Mixed High-Speed, Conventional and Metro Central Rail Stations as Places to Work: The Case Study of Naples
Francesca Pagliara1, *, Marie Delaplace2, Riccardo Cavuoto1
Identifiers and Pagination:Year: 2016
Issue: Suppl-1, M10
First Page: 108
Last Page: 118
Publisher Id: TOTJ-10-108
Article History:Received Date: 25/4/2015
Revision Received Date: 15/5/2015
Acceptance Date: 17/9/2015
Electronic publication date: 30/04/2016
Collection year: 2016
open-access license: This is an open access article licensed under the terms of the Creative Commons Attribution-Non-Commercial 4.0 International Public License (CC BY-NC 4.0) (https://creativecommons.org/licenses/by-nc/4.0/legalcode), which permits unrestricted, non-commercial use, distribution and reproduction in any medium, provided the work is properly cited.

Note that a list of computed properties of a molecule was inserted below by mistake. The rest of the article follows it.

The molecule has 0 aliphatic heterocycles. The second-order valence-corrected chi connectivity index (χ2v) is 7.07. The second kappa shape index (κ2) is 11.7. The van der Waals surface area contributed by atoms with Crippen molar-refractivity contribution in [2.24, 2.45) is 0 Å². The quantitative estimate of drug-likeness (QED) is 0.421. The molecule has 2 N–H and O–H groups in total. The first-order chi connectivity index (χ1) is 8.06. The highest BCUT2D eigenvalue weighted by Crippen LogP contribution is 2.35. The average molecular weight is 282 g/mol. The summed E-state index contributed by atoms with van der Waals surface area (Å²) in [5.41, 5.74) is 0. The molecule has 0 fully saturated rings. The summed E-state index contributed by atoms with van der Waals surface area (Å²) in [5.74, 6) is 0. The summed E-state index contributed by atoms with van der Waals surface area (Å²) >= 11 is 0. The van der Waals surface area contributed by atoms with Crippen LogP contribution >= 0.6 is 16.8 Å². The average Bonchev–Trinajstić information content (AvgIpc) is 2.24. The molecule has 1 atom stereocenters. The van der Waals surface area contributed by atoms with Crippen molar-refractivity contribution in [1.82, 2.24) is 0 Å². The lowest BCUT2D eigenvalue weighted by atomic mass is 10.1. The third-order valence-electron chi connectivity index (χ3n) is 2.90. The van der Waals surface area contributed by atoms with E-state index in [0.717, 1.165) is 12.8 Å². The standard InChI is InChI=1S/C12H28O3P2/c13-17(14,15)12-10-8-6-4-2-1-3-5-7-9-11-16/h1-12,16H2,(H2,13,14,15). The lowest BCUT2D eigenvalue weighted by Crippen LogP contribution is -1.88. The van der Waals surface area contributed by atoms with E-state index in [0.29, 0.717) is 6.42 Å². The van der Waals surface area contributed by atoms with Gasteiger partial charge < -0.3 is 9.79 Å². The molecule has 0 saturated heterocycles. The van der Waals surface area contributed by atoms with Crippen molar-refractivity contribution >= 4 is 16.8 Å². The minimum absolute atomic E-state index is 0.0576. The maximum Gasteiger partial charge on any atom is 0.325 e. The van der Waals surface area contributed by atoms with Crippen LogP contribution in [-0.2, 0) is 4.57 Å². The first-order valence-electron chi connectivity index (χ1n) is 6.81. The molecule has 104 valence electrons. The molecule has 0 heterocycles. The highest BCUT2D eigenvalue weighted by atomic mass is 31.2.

According to the innovation in services theory any substitution or addition of characteristics to a service is considered as incremental innovation with the objective of improving the final client’s utility. Moreover by service relationship, it is meant the establishment of relationships between the client and the provider with the objective of producing the final product. In the light of this theory stations are here conceived as a set of services and the added characteristics as temporary offices designed inside and around High Speed Rail stations. Therefore, the traditional concept of a station as a node changes since stations can be also considered as workplaces. The objective of this contribution is to identify the characteristics of the clients renting temporary offices and the role of High Speed Rail and more generally transport in this respect. A survey was employed, interviewing clients renting flexible offices inside the Garibaldi station in Naples in Italy. Data were collected concerning the clients’ socioeconomic characteristics, the transport mode chosen to reach these offices and the services used.